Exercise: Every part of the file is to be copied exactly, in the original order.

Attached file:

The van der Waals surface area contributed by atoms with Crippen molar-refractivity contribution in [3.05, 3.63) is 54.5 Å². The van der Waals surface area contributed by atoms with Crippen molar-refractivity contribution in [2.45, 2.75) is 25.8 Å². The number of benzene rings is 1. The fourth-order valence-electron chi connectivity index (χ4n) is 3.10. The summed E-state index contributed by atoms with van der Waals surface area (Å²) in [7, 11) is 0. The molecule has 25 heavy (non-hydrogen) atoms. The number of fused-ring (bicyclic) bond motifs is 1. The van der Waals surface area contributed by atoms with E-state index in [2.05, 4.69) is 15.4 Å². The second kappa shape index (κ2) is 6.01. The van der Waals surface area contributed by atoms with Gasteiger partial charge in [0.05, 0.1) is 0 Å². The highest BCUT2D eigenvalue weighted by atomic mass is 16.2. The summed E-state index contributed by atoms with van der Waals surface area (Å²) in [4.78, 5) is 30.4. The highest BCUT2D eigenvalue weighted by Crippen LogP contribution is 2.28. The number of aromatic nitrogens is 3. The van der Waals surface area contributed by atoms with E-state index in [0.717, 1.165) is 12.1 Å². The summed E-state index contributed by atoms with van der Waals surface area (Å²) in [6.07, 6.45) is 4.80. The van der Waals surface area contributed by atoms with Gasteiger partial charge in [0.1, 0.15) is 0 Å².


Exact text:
The van der Waals surface area contributed by atoms with Crippen molar-refractivity contribution in [3.05, 3.63) is 54.5 Å². The van der Waals surface area contributed by atoms with Crippen molar-refractivity contribution in [2.45, 2.75) is 25.8 Å². The number of benzene rings is 1. The fourth-order valence-electron chi connectivity index (χ4n) is 3.10. The summed E-state index contributed by atoms with van der Waals surface area (Å²) in [7, 11) is 0. The molecule has 25 heavy (non-hydrogen) atoms. The number of fused-ring (bicyclic) bond motifs is 1. The van der Waals surface area contributed by atoms with E-state index in [2.05, 4.69) is 15.4 Å². The second kappa shape index (κ2) is 6.01. The van der Waals surface area contributed by atoms with Gasteiger partial charge in [0.05, 0.1) is 0 Å². The highest BCUT2D eigenvalue weighted by atomic mass is 16.2. The summed E-state index contributed by atoms with van der Waals surface area (Å²) in [4.78, 5) is 30.4. The highest BCUT2D eigenvalue weighted by Crippen LogP contribution is 2.28. The number of aromatic nitrogens is 3. The van der Waals surface area contributed by atoms with E-state index in [0.717, 1.165) is 12.1 Å². The summed E-state index contributed by atoms with van der Waals surface area (Å²) in [6.07, 6.45) is 4.80. The van der Waals surface area contributed by atoms with Gasteiger partial charge in [0.1, 0.15) is 0 Å².